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Old 08-03-2015, 13:04   #16
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Re: Removal of stainless screws from aluminum and corrosion

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I watched an outboard mechanic deal with stainless screws stuck in aluminum many times. He would use a torch to heat the aluminum and the screws came out with no problem. Yes the aluminum expands much more than the stainless.

When he reassembled it, he would coat the screws with Permatex 3. If the engines came back again, the screws would come right out with no corrosion.
Isn't Tefgel the go-to stuff for preventing the dissimilar metal corrosion problem?
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Old 08-03-2015, 18:50   #17
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Re: Removal of stainless screws from aluminum and corrosion

Poiu, TefGel hadn't been invented when I was hanging out in an outboard shop. I have heard good things about TefGel in that application. Permatex smells better than TefGel
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Old 09-03-2015, 06:22   #18
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Re: Removal of stainless screws from aluminum and corrosion

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I have had a lot better results using a manual impact driver rather then the cordless/electric kind. They are able to deliver far more downward force/holding power/shock then the electric kind ever can. Along with oil and heat as mentioned above, I would say thats your best bet.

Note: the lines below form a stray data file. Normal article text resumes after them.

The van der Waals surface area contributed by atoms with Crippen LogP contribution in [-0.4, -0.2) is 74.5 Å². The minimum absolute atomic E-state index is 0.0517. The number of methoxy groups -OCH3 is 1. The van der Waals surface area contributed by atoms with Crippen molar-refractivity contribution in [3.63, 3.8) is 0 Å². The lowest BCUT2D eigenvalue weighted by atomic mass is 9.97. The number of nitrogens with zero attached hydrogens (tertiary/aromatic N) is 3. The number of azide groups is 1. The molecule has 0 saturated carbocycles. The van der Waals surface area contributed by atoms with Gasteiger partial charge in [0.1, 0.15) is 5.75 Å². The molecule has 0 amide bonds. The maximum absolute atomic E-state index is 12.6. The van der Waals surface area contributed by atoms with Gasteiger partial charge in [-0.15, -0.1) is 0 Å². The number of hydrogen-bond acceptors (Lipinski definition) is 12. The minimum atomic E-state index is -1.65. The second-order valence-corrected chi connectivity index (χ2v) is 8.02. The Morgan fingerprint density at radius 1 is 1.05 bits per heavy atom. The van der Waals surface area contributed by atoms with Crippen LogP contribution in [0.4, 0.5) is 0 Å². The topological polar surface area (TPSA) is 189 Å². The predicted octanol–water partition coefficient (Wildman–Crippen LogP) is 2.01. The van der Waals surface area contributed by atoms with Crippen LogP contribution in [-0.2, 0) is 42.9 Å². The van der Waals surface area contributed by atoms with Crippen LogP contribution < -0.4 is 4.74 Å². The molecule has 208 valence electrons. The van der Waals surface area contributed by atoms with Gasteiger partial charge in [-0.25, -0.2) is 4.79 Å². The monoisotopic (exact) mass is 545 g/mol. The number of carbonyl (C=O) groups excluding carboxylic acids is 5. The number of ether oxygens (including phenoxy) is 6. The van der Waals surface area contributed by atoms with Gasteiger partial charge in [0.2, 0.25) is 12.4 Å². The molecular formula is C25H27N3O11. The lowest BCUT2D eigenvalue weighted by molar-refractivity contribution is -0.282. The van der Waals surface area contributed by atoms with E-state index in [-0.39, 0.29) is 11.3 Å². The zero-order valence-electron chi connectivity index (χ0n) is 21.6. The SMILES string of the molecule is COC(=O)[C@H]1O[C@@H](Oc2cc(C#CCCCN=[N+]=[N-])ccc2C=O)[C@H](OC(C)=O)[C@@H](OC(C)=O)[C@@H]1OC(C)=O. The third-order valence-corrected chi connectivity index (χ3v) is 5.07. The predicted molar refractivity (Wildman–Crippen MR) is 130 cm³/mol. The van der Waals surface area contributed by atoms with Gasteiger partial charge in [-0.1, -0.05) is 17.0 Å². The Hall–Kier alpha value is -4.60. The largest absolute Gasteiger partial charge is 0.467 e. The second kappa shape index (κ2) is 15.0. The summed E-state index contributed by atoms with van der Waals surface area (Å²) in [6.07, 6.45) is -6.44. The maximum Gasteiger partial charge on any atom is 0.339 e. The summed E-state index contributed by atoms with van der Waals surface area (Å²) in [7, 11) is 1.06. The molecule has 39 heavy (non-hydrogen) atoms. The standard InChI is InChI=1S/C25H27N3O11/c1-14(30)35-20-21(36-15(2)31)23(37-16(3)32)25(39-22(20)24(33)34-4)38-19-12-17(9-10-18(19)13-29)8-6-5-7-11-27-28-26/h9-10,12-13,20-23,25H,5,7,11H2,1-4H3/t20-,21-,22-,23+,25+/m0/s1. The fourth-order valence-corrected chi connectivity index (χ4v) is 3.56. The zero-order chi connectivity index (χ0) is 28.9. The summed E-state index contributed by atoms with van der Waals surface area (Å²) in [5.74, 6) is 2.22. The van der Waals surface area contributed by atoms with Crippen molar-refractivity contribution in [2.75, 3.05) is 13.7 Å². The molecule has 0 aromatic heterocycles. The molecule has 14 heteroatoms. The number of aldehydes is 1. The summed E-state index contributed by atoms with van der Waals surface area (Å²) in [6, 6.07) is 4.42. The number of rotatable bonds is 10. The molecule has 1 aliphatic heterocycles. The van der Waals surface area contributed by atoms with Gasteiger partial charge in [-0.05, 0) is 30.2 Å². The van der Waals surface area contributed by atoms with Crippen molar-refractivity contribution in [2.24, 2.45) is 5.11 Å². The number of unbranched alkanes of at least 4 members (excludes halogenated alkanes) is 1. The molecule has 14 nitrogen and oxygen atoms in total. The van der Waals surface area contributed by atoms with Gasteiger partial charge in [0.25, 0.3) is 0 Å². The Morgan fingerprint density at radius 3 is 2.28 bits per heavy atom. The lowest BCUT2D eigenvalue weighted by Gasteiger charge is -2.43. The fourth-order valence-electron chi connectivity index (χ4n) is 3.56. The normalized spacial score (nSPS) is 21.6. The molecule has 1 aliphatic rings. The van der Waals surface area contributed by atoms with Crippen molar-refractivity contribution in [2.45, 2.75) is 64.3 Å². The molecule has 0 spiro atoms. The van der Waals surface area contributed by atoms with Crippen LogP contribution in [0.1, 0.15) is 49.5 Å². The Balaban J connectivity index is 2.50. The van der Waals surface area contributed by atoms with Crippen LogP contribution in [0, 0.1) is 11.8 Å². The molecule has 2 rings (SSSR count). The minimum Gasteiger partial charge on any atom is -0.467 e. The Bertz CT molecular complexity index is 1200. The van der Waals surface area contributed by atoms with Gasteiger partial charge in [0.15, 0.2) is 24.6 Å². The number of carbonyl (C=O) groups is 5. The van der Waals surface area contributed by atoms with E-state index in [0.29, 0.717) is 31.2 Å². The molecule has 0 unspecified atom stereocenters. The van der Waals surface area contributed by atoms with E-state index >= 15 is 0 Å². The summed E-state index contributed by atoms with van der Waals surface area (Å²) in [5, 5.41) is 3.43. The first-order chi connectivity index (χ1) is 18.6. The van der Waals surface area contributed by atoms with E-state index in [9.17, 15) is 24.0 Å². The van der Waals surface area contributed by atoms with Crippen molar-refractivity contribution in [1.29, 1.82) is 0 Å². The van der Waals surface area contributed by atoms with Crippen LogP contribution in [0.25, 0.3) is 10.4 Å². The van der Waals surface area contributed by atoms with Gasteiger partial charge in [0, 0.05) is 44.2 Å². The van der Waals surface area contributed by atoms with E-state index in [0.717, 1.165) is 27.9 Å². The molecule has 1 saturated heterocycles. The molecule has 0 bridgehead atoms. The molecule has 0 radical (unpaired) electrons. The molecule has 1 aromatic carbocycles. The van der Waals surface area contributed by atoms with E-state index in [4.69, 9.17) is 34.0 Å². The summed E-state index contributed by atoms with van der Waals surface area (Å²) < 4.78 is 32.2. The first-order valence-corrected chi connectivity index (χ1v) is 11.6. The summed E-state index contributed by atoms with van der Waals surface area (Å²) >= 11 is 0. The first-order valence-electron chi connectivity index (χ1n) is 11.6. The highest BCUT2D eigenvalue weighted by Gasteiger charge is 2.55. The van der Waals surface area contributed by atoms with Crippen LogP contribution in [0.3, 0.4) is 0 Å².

This will certainly get them out but you'll be beating on your window frame with a hammer.
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Old 09-03-2015, 09:39   #19
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Re: Removal of stainless screws from aluminum and corrosion

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I use all the expletives and macho death threats I can come up with. Doesn't always work but I get the last word and feel better about my efforts. when they do come out use a tap or thread chaser to clean the female threads and recoat with teffgel or similar.
If that fails, barking out "You can be replaced you &%$#@*!" often yields surprisingly good results. It's weird, but it works. Maybe boats really do have souls.
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Old 09-03-2015, 10:09   #20
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Re: Removal of stainless screws from aluminum and corrosion

Heat the aluminum. The hole is what you want to increase in size.

Use Tef-Gel to eliminate corrosion when you screw the fastener back in. The riggers where I haul out, KKMI, are all using Tef-Gel. This is a high end boat yard that hauls very high end race boats...so they know what they are doing.

Lanocote is old school, dries up over time and overall is less effective.
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Old 09-03-2015, 10:16   #21
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Re: Removal of stainless screws from aluminum and corrosion

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Isn't Tefgel the go-to stuff for preventing the dissimilar metal corrosion problem?
Absolutely!
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Old 09-03-2015, 11:36   #22
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Re: Removal of stainless screws from aluminum and corrosion

Tef Gel or Forespar Marine Lube TEF 45 Corrosion Blocker & Anti-Sieze.
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Old 09-03-2015, 12:51   #23
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Re: Removal of stainless screws from aluminum and corrosion